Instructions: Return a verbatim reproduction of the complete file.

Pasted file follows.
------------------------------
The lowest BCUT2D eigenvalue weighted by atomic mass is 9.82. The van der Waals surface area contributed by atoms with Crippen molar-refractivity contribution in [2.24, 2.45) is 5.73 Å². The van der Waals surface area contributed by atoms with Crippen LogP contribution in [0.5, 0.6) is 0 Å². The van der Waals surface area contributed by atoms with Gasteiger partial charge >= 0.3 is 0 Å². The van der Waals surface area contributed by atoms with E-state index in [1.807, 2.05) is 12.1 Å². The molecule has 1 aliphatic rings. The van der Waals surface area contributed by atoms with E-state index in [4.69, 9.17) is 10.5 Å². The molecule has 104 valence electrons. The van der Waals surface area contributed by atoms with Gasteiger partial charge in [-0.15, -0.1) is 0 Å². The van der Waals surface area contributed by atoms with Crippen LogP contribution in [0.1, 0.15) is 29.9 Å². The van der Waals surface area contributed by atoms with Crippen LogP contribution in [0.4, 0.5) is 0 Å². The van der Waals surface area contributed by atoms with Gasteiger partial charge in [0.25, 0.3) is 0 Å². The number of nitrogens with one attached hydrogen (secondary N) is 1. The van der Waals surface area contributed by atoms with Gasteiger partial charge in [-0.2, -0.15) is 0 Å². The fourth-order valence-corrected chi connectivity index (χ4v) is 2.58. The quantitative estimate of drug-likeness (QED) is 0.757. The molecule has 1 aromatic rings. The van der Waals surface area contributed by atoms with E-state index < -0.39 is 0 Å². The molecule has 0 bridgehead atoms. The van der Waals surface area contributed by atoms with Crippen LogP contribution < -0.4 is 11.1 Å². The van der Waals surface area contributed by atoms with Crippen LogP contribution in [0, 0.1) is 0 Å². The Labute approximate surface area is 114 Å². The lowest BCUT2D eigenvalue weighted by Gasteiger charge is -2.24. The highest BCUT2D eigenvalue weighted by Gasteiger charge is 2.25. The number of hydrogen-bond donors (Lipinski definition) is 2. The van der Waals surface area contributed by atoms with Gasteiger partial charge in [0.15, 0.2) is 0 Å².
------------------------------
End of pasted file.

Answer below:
The lowest BCUT2D eigenvalue weighted by atomic mass is 9.82. The van der Waals surface area contributed by atoms with Crippen molar-refractivity contribution in [2.24, 2.45) is 5.73 Å². The van der Waals surface area contributed by atoms with Crippen LogP contribution in [0.5, 0.6) is 0 Å². The van der Waals surface area contributed by atoms with Gasteiger partial charge >= 0.3 is 0 Å². The van der Waals surface area contributed by atoms with E-state index in [1.807, 2.05) is 12.1 Å². The molecule has 1 aliphatic rings. The van der Waals surface area contributed by atoms with E-state index in [4.69, 9.17) is 10.5 Å². The molecule has 104 valence electrons. The van der Waals surface area contributed by atoms with Gasteiger partial charge in [-0.15, -0.1) is 0 Å². The van der Waals surface area contributed by atoms with Crippen LogP contribution in [0.1, 0.15) is 29.9 Å². The van der Waals surface area contributed by atoms with Crippen LogP contribution in [0.4, 0.5) is 0 Å². The van der Waals surface area contributed by atoms with Gasteiger partial charge in [0.25, 0.3) is 0 Å². The number of nitrogens with one attached hydrogen (secondary N) is 1. The van der Waals surface area contributed by atoms with Gasteiger partial charge in [-0.2, -0.15) is 0 Å². The fourth-order valence-corrected chi connectivity index (χ4v) is 2.58. The quantitative estimate of drug-likeness (QED) is 0.757. The molecule has 1 aromatic rings. The van der Waals surface area contributed by atoms with E-state index < -0.39 is 0 Å². The molecule has 0 bridgehead atoms. The van der Waals surface area contributed by atoms with Crippen LogP contribution < -0.4 is 11.1 Å². The van der Waals surface area contributed by atoms with Crippen LogP contribution in [0, 0.1) is 0 Å². The Labute approximate surface area is 114 Å². The lowest BCUT2D eigenvalue weighted by Gasteiger charge is -2.24. The highest BCUT2D eigenvalue weighted by Gasteiger charge is 2.25. The number of hydrogen-bond donors (Lipinski definition) is 2. The van der Waals surface area contributed by atoms with Gasteiger partial charge in [0.15, 0.2) is 0 Å².